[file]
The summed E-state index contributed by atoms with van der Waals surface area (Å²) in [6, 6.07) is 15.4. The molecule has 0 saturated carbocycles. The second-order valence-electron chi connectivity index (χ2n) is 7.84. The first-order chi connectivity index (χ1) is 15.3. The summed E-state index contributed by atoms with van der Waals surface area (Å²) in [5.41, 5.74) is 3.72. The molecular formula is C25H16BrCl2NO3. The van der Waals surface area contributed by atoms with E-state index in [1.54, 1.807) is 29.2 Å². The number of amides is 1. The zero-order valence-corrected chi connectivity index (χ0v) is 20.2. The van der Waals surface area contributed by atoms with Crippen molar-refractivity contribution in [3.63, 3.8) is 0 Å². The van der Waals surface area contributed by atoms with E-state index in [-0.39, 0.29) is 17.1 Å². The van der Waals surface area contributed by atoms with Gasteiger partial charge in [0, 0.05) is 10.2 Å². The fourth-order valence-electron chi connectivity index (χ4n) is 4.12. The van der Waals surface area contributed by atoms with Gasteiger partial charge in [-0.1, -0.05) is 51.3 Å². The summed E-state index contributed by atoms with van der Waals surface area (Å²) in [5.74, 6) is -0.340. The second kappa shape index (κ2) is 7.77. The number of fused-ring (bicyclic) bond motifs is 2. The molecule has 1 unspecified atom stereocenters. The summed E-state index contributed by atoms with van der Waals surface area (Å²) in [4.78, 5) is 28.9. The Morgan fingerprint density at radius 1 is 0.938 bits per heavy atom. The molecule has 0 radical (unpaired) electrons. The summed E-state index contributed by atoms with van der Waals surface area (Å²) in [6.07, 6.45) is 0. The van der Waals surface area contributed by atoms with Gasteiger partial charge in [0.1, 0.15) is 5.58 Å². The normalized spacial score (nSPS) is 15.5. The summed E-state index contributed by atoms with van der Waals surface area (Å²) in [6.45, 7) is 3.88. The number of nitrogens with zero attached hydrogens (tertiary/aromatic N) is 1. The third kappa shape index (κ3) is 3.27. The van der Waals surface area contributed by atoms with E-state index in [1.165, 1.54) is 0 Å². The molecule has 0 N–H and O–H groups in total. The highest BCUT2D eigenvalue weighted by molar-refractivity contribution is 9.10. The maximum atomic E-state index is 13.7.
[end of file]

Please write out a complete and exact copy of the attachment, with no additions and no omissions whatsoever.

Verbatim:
The summed E-state index contributed by atoms with van der Waals surface area (Å²) in [6, 6.07) is 15.4. The molecule has 0 saturated carbocycles. The second-order valence-electron chi connectivity index (χ2n) is 7.84. The first-order chi connectivity index (χ1) is 15.3. The summed E-state index contributed by atoms with van der Waals surface area (Å²) in [5.41, 5.74) is 3.72. The molecular formula is C25H16BrCl2NO3. The van der Waals surface area contributed by atoms with E-state index in [1.54, 1.807) is 29.2 Å². The number of amides is 1. The zero-order valence-corrected chi connectivity index (χ0v) is 20.2. The van der Waals surface area contributed by atoms with Crippen molar-refractivity contribution in [3.63, 3.8) is 0 Å². The van der Waals surface area contributed by atoms with E-state index in [-0.39, 0.29) is 17.1 Å². The van der Waals surface area contributed by atoms with Gasteiger partial charge in [0, 0.05) is 10.2 Å². The fourth-order valence-electron chi connectivity index (χ4n) is 4.12. The van der Waals surface area contributed by atoms with Gasteiger partial charge in [-0.1, -0.05) is 51.3 Å². The summed E-state index contributed by atoms with van der Waals surface area (Å²) in [5.74, 6) is -0.340. The second kappa shape index (κ2) is 7.77. The number of fused-ring (bicyclic) bond motifs is 2. The molecule has 1 unspecified atom stereocenters. The summed E-state index contributed by atoms with van der Waals surface area (Å²) in [4.78, 5) is 28.9. The Morgan fingerprint density at radius 1 is 0.938 bits per heavy atom. The molecule has 0 radical (unpaired) electrons. The summed E-state index contributed by atoms with van der Waals surface area (Å²) in [6.07, 6.45) is 0. The van der Waals surface area contributed by atoms with Gasteiger partial charge in [0.1, 0.15) is 5.58 Å². The normalized spacial score (nSPS) is 15.5. The summed E-state index contributed by atoms with van der Waals surface area (Å²) in [6.45, 7) is 3.88. The number of nitrogens with zero attached hydrogens (tertiary/aromatic N) is 1. The third kappa shape index (κ3) is 3.27. The van der Waals surface area contributed by atoms with E-state index in [1.165, 1.54) is 0 Å². The molecule has 0 N–H and O–H groups in total. The highest BCUT2D eigenvalue weighted by molar-refractivity contribution is 9.10. The maximum atomic E-state index is 13.7.